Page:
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Math Help - Displacement (net change)

  1. #1
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    Displacement (net change)

    The velocity function is v(t)= -t^2 +4t -3 for a particle moving along a line. Find the displacement (net distance covered) of the particle during the time interval [-1,6].

    I've tried integrating the function and then plugging in the values.
    Also I tried factorizing the function and dividing the integral based on the negative and positive sign and then integrating and plugging the values.

    But none of the methods give the right answer. Anybody got other ideas?
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  2. #2
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    Don't leave us hanging man! What is the right answer?
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    Quote Originally Posted by maddas View Post
    Don't leave us hanging man! What is the right answer?
    I have no idea!!!! I gotta solve this question for an assignment that I have to submit tomorrow and I'm really stuck!
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  4. #4
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    Quote Originally Posted by mag6 View Post
    The velocity function is v(t)= -t^2 +4t -3 for a particle moving along a line. Find the displacement (net distance covered) of the particle during the time interval [-1,6].

    I've tried integrating the function and then plugging in the values.
    Also I tried factorizing the function and dividing the integral based on the negative and positive sign and then integrating and plugging the values.

    But none of the methods give the right answer. Anybody got other ideas?
    Have you tried integrating the velocity to find displacement as a function of time without bounds.
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  5. #5
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    If you don't know the right answer, how do you know that the integral of v from -1 to 6 is wrong?
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    Quote Originally Posted by AllanCuz View Post
    Have you tried integrating the velocity to find displacement as a function of time. Then plug in d(6) + d(-1)?
    yea....I did that....the answer ws 70/3 or something. But that's not working
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    Quote Originally Posted by maddas View Post
    If you don't know the right answer, how do you know that the integral of v from -1 to 6 is wrong?
    Its an online assignment. So when you submit an answer it tells you immediately if its rite or wrong....
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  8. #8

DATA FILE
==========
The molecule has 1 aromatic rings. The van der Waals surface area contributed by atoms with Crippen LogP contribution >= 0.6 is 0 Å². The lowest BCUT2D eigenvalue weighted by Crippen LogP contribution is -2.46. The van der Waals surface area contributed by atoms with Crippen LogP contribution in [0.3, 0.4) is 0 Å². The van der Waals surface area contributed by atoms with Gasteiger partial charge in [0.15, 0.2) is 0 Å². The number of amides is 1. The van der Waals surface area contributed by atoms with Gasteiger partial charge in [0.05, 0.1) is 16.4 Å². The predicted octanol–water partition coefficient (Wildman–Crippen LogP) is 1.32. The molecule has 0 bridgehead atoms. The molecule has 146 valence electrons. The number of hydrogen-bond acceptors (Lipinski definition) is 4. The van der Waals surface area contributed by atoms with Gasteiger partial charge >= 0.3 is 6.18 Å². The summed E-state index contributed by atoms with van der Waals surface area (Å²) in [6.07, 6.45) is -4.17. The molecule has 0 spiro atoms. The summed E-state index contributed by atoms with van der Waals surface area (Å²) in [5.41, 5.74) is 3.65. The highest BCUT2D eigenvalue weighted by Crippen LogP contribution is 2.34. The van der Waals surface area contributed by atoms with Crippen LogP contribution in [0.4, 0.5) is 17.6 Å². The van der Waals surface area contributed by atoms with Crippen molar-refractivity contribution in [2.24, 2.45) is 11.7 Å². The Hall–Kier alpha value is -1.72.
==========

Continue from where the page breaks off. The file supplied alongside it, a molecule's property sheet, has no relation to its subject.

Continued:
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    Quote Originally Posted by mag6 View Post
    yea....I did that....the answer ws 70/3 or something. But that's not working
    Yes I know. I'm slightly tired right now lol.

    What does the integral of the velocity equation represent?
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    Quote Originally Posted by AllanCuz View Post
    Yes I know. I'm slightly tired right now lol.

    What does the integral of the velocity equation represent?
    the v(t) is the velocity at time t and the integral would be the net distance covered by the particle in time t.....i guess!
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  10. #10
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    +70/3 or -70/3?
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    Quote Originally Posted by maddas View Post
    +70/3 or -70/3?
    oh man.....thanks so much.....i had tried 70/3 but hadn't tried -70/3.....its working!
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  12. #12
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    Oh sign errors, you all-too-familiar seductress you!
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  13. #13
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    Quote Originally Posted by maddas View Post
    Oh sign errors, you all-too-familiar seductress you!
    oh yea.....thats me.....lol

    anyways here's another one if anyone's up for it.....I'm at a total loss here.

    Two people, Jaime and Tyler, are racing each other. Assume that both their accelerations are constant, Jaime covers the last 1/10 of the race in 7 seconds, and Tyler covers the last 1/7 of the race in 10 seconds. Who wins, and by how much?
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